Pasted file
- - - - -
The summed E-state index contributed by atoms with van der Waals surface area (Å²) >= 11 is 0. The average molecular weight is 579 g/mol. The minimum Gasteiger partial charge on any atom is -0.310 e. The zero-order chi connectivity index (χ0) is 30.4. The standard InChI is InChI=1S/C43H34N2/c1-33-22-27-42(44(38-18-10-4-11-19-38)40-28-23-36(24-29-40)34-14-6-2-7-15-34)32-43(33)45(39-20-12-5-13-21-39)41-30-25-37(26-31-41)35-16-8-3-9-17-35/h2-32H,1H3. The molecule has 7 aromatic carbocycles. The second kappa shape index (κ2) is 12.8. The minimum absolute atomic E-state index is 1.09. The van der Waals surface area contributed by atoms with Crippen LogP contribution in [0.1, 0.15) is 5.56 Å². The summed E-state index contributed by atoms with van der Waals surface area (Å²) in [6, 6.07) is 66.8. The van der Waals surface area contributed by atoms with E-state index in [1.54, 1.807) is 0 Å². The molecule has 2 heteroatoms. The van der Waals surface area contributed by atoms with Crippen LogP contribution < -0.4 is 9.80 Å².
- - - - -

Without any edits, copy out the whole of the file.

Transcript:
The summed E-state index contributed by atoms with van der Waals surface area (Å²) >= 11 is 0. The average molecular weight is 579 g/mol. The minimum Gasteiger partial charge on any atom is -0.310 e. The zero-order chi connectivity index (χ0) is 30.4. The standard InChI is InChI=1S/C43H34N2/c1-33-22-27-42(44(38-18-10-4-11-19-38)40-28-23-36(24-29-40)34-14-6-2-7-15-34)32-43(33)45(39-20-12-5-13-21-39)41-30-25-37(26-31-41)35-16-8-3-9-17-35/h2-32H,1H3. The molecule has 7 aromatic carbocycles. The second kappa shape index (κ2) is 12.8. The minimum absolute atomic E-state index is 1.09. The van der Waals surface area contributed by atoms with Crippen LogP contribution in [0.1, 0.15) is 5.56 Å². The summed E-state index contributed by atoms with van der Waals surface area (Å²) in [6, 6.07) is 66.8. The van der Waals surface area contributed by atoms with E-state index in [1.54, 1.807) is 0 Å². The molecule has 2 heteroatoms. The van der Waals surface area contributed by atoms with Crippen LogP contribution < -0.4 is 9.80 Å².